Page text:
Fear is the Bridge Between Success and Failure.

Fear is the Bridge Between Success and Failure.

The iconic writer Mark Twain once said, “Courage is resistance to fear, mastery of fear, not absence of fear.” We only succeed if we muscle enough energy to cross the bridge called fear.  I hope by the end of this article we will be able to resist fear and have a mastery of it.

Every time I think of fear, I loosely feel like crying. I feel so simply because of the many opportunities I have lost because of fearing. Fear is a very big monster that has kept many of us lame for as long we can remember. It looks unconquerable yet it takes just but a moment to transition and win over it.

Last week, I did presentations on the AY4S platforms about how we can empower the youth through entrepreneurship to solve Africa’s leading challenges. AY4S is an African movement that brings together young people from across the continent who are passionate about the Sustainable Development Goals (SDGs). The moment the request came in, I feared I was not measuring up to it. After a little thought though, I agreed. I don’t regret it.

Denzel Washington’s words ringed through my mind before I could start the presentation. In fact they are the very words that made me accept the request in the first place. He remarked in his commencement address at the University of Penn that, ‘I feared (knew) I will fail, I will suck at myself, I will embarrass myself and that is (precisely) the reason why I had to come.’ Remember that in every failure is a lesson to learn. But then, let the truth prevail that everybody else fears, you are not alone. The only difference is our response to that fear.

Let me look at a few types of fear and how they impede our walk towards happiness, freedom and success. Remember this, the thin line between success and failure is not lack of talent, resources, time or even opportunity. It is fear.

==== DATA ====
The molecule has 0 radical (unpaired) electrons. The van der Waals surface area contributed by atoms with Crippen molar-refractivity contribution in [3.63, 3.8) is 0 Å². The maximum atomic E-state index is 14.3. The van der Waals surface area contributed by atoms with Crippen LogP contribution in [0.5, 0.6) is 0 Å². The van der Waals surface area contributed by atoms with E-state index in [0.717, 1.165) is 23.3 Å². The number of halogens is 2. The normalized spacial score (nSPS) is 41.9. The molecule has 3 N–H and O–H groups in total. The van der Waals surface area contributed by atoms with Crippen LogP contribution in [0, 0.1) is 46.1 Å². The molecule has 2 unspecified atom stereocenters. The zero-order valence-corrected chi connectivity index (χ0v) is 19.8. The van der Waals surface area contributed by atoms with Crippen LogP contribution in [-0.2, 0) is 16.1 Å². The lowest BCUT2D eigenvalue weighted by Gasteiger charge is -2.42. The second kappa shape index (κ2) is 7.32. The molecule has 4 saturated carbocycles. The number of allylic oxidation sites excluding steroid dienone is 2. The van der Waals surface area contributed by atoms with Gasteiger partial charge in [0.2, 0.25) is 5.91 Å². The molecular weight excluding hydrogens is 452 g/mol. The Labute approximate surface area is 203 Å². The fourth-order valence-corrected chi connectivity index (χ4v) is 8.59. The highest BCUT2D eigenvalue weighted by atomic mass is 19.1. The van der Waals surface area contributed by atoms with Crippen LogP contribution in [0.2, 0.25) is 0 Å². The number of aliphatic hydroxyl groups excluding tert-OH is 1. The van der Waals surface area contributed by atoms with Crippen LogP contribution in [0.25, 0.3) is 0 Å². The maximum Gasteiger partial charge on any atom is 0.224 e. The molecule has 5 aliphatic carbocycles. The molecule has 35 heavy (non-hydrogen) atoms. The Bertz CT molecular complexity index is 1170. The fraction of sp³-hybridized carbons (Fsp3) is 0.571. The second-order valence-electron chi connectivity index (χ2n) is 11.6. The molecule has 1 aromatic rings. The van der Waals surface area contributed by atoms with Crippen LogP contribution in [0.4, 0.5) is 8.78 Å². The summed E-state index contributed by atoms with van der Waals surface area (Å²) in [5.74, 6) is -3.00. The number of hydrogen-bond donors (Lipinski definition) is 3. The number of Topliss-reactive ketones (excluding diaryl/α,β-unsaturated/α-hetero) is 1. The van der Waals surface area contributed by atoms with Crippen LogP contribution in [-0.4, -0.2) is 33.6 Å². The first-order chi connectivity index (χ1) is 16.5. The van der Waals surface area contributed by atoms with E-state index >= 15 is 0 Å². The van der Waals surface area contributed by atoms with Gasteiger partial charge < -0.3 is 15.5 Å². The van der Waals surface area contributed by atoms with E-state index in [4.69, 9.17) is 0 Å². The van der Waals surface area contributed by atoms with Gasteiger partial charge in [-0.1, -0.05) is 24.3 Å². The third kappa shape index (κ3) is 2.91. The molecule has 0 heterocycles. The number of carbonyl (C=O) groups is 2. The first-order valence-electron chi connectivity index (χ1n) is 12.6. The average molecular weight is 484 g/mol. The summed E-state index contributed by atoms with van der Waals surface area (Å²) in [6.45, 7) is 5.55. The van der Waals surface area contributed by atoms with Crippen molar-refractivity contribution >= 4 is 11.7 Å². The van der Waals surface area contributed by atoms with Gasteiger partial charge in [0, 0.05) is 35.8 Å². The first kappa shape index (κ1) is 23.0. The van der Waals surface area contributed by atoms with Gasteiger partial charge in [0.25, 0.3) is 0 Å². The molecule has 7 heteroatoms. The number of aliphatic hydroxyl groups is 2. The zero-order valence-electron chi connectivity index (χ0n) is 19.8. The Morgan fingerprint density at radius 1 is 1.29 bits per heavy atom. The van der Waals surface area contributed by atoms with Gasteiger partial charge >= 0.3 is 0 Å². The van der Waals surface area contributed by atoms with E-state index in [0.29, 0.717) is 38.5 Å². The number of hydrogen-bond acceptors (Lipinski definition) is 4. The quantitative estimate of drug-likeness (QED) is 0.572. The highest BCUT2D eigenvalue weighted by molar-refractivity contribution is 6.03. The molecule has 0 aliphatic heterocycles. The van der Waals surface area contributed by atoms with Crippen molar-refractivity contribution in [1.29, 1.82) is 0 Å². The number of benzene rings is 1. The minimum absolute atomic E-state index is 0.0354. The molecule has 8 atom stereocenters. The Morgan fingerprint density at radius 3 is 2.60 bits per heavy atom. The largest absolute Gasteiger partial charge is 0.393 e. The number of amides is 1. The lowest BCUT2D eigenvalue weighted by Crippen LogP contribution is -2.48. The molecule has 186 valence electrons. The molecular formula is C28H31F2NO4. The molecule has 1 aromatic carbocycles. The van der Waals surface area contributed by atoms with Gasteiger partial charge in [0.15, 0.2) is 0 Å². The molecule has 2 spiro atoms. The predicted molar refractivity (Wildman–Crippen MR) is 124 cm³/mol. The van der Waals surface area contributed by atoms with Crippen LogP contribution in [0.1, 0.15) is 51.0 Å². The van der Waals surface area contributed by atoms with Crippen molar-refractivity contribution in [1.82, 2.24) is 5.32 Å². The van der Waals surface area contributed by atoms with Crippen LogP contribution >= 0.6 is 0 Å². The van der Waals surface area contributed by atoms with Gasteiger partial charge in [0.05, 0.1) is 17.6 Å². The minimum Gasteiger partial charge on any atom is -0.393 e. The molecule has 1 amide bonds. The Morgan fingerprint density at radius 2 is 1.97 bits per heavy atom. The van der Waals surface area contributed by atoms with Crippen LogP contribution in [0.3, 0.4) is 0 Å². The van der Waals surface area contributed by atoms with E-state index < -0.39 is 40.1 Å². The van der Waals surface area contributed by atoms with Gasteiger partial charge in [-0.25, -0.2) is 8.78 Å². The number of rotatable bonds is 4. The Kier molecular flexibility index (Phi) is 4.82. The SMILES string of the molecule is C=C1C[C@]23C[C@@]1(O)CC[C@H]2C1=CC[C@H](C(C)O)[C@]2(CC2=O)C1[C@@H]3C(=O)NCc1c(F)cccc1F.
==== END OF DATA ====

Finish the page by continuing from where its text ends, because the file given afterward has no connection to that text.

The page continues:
Fear of failure.

Everybody has had this fear. And those who have failed before know that failing is not a good thing. I have ‘failed’ a couple of times in my short life and I can say the feeling is awful. But that has never barred me from trying again and again. I put the word ‘failure’ in quotes simply because I no longer look at failure as an end in itself rather as a means to an end. There is a very valuable lesson I take out of every failure.

Donald Trump in his book The Art of The Deal says, “I love investing when the economy is not good.” I interpret this to mean that when everybody else is fearing of loss and bankruptcy if they invest at such a time, someone else sees opportunity and has the confidence to exploit it. He notes that it has always paid back. Failure is success in disguise. It is so close to success like simply pointing us to the next exit.

Fear of starting.

This is a tricky type of failure. We don’t often recognize it since we thrive well in our comfort zones. Sometimes not all of us fear to fail, but then to procrastinate is another form of fear. There is a group of us who keep saying we have ideas but have never tested any one of them. The phobia of beginning is the disease.

I have always looked at this fear closely and realized that uncertainty is the crippling thing in it. People don’t know exactly what to do or how start out because they are not sure if that is what they need.  Often they are not sure if it will turn out as expected. It is closely related to the fear of failure only that people don’t fear failure alone.